Kuwait’s plans to diversify its economy require increased oil revenues, but political deadlock is preventing crucial projects from moving ahead
For Kuwait, 2011 is a year of anniversaries. It will celebrate the 50th anniversary of the country’s independence, the 20th anniversary of its liberation from Iraqi occupation and the fifth anniversary of emir Sheikh Sabah al-Ahmad al-Jaber al-Sabah’s assumption of power.
Kuwait has a long-standing tradition of budgeting for a far lower oil price than forecast
For the economy, Kuwait has little to celebrate. The country is one of the most dependent on oil in the region, accounting for 45 per cent of its gross domestic product (GDP), 95 per cent of government revenue and 94 per cent of its exports. Plans for economic diversification are proving difficult to implement, with political wranglings frustrating its ambitions.
The headline economy is performing well. Local investment bank Kamco expects to see GDP growth of 7 per cent in 2011, based on forecasts of a 10 per cent recovery in non-oil GDP, the restoration of credit markets and a stabilisation in the real-estate sector, following the economic crisis. Oil GDP is expected to see modest growth of 4 per cent, although this could be increased if prices remain high during 2011.
Budget surplus in Kuwait
In the first nine months of 2010, the government’s total revenues were KD15.13bn ($55bn), more than double the original budget for the period, with the vast majority, KD14.12bn, coming from oil revenues. In May, the Central Bank of Kuwait reported that the provisional balance of payment figures for 2010 showed yet another rise in the country’s budget surplus, reaching KD10.5bn, compared with KD7.4bn in 2009.
Kuwait has a long-standing tradition of budgeting for a far lower oil price than forecast and this, in part, accounts for the surpluses it has run over the past decade. The remaining surplus, however, comes from another less positive tradition: below-budget spending.
The 2010 budget was based on an assumed oil price of $43 a barrel for the year, while the actual figure was far higher at $76 a barrel, leading to higher than budgeted revenues. But at the same time, expenditure was 34 per cent lower than projected.
|Kuwait GDP breakdown by sector, 2009|
|Oil and gas||45|
|Transport and communication||8|
|Social and personal services||18|
|Wholesale and retail||4|
|GDP=Gross domestic product. Source: Global Investment House|
The government launched a KD30bn development plan in February last year, its first since 1986, which called for increased spending on a wide array of megaprojects, the privatisation of public companies and a renewed focus on public-private partnerships (PPPs).
The Partnerships Technical Bureau (PTB) was established in 2009 with the aim of encouraging the private sector to participate in the development of projects in Kuwait. Its role is to conduct initial feasibility studies and surveys for identifying potential projects. The PTB plans to raise some $28bn by privatising and developing 32 projects on a PPP basis over the next five years. The schemes include developing low-cost housing, hospitals, universities, power plants and a series of transport projects. However, progress has disappointed with many projects slow to move forward.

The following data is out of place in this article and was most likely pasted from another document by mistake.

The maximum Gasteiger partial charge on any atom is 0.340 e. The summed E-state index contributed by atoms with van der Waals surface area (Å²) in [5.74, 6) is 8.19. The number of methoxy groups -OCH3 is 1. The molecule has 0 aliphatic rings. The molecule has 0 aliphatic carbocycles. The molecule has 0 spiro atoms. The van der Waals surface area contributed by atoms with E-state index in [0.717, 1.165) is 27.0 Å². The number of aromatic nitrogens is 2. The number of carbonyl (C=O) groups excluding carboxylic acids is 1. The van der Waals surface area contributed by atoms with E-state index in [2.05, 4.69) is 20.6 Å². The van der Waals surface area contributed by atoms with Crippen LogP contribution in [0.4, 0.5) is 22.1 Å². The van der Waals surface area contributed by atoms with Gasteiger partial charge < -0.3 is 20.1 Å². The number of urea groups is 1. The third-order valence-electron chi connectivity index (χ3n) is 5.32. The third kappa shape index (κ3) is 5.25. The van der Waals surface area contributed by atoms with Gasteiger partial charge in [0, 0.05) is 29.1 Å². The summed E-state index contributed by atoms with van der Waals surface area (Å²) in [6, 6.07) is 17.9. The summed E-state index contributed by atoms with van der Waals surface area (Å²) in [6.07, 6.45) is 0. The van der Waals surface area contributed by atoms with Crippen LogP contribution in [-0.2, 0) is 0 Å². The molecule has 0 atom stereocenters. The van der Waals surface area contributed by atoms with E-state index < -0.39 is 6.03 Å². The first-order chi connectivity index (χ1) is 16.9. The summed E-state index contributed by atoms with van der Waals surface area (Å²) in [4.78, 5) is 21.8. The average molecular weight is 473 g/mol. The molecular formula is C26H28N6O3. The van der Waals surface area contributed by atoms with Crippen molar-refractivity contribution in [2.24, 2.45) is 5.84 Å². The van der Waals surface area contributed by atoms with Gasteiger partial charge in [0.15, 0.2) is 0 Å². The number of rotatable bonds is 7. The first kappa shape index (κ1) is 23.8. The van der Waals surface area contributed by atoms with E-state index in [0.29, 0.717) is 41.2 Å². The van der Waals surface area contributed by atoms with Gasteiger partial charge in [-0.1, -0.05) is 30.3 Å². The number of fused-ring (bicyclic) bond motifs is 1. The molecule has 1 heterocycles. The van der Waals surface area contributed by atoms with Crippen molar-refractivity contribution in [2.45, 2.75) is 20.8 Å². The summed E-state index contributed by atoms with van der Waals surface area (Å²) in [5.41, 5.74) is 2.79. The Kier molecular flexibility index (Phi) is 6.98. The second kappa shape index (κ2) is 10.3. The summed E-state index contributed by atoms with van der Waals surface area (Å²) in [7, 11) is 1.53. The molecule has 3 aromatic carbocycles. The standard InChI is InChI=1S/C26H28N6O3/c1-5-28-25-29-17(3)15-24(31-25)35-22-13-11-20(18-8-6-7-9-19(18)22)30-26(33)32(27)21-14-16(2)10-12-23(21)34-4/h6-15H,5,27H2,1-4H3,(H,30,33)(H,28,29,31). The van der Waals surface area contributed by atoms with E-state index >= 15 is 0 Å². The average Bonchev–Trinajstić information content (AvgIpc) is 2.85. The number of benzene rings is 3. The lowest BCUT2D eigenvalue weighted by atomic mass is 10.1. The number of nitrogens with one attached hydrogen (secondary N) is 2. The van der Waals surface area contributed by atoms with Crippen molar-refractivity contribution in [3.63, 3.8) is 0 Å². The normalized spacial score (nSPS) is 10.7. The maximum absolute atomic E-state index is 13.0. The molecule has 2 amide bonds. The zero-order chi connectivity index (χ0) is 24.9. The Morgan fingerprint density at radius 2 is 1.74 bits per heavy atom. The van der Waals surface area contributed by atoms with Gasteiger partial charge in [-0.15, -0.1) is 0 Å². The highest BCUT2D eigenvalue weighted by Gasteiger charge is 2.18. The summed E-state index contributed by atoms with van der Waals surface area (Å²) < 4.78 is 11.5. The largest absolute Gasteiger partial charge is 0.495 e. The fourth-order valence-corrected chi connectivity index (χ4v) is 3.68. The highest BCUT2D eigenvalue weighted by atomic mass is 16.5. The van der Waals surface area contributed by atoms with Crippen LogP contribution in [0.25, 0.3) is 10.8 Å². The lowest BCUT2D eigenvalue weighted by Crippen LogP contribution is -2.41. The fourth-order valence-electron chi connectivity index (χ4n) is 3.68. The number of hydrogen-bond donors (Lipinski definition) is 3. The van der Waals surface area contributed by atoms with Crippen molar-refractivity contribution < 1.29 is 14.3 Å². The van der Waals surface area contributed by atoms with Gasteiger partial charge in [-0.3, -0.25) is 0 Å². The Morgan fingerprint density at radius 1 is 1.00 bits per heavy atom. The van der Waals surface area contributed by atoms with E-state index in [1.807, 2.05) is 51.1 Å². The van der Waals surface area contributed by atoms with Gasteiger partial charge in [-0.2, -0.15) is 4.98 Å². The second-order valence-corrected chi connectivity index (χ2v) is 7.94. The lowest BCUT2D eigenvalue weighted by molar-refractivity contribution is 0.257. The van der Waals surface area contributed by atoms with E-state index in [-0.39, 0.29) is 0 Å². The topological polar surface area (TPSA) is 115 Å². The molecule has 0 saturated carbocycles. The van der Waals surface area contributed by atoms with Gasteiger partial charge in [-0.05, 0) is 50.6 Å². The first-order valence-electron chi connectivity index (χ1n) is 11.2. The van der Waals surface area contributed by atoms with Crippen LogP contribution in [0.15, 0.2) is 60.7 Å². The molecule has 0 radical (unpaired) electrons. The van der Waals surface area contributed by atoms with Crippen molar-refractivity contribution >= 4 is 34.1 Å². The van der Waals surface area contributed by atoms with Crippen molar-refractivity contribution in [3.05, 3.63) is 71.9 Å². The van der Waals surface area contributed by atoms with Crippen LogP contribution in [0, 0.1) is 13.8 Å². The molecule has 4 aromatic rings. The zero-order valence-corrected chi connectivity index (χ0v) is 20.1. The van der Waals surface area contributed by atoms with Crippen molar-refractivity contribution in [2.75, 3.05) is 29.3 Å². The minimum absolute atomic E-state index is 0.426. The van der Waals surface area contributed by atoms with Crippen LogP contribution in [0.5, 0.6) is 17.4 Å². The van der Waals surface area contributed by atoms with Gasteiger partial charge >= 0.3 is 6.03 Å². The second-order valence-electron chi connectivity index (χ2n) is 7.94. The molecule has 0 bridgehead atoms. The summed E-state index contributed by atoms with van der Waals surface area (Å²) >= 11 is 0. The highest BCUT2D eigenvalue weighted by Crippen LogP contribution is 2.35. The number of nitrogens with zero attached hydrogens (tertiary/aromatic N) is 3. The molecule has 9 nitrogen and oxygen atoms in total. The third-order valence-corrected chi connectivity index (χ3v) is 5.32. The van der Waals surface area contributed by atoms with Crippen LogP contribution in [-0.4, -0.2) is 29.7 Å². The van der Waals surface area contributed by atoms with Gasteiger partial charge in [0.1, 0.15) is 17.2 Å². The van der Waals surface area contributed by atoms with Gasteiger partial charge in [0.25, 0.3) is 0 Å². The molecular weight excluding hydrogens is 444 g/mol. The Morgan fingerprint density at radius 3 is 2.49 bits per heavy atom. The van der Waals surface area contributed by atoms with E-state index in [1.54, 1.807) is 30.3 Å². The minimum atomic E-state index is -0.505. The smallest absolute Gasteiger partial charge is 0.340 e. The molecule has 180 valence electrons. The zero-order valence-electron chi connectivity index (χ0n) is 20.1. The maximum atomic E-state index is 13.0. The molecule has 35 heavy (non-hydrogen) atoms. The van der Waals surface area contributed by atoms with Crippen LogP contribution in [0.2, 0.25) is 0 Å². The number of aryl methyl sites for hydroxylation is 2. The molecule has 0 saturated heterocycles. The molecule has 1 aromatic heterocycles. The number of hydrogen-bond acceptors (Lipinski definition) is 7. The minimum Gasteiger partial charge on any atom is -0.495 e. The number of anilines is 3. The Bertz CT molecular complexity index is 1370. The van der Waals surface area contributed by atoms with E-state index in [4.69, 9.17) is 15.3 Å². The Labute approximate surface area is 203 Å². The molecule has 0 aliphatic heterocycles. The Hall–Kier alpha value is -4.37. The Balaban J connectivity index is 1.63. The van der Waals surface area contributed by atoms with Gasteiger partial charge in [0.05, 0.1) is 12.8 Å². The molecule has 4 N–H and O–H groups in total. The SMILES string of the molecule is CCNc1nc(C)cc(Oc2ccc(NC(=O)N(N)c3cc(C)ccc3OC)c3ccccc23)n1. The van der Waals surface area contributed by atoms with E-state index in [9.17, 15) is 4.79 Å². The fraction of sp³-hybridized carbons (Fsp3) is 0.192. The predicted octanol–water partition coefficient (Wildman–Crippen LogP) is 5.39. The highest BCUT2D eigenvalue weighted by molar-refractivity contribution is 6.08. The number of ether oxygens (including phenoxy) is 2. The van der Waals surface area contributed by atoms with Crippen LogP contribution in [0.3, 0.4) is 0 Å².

Meanwhile, Kuwait’s attempts to rexpand its oil and gas industry over the past 15 years have been constantly frustrated by political deadlock. The National Assembly (parliament) is seen as the main sticking point for several stalled projects, including two long-delayed refining schemes. Officials point to intense political pressure when giving reasons for the cancellation of construction contracts for a new $15bn refinery project at Al-Zour in March 2009.
Economic diversification in Kuwait
The government hopes to use oil revenues to develop its non-oil economy. The Oil Ministry is aiming to raise production capacity to 3.5 million barrels a day (b/d) by 2015, from 3.1 million b/d currently, and to 4 million b/d by 2020. But this is looking difficult.
|Hydrocarbon reserves and production in Kuwait|
|Oil production (thousand barrels a day)||2,481|
|Oil reserves* (billion barrels)||101.5|
|Oil proven reserves* (share of world total)||7.6|
|Gas production (billion cubic metres a day)||12.5|
|Gas proven reserves* (trillion cubic metres)||1.78|
|Gas proven reserves* (share of world total)||1|
|*At end of 2009. Source: BP Statistical Review of World Energy|
The Washington-based IMF noted in August last year, that “unless progress is made towards oil sector project implementation, protracted capacity constraints could have a significant impact on revenues in the long term.”
On 8 May, Kuwait named a new oil minister, Mohammed al-Baseer, as part of its new cabinet to take over from Sheikh Ahmad Abdullah al-Ahmad al-Sabah, a member of Kuwait’s ruling family, who had led the ministry since February 2009. This follows the government’s resignation on 31 March, after members of parliament moved to question three ministers from the Al-Sabah family in parliament.
One of Al-Baseeri’s biggest challenges will be to kick-start Kuwait’s stalled refining projects, but despite the new appointment, oil analysts say little is likely to change in the near term.
The ongoing tug-of-war between the government and parliament, and the subsequent delays to the refining projects have been a big blow to the credibility of Kuwait on the international investment market.
Only recently, there was cautious optimism that Kuwait, while far from overcoming its bureaucratic deficiencies, was moving in the right direction. The ongoing deadlock in parliament will dampen the anniversary celebrations in Kuwait this year.
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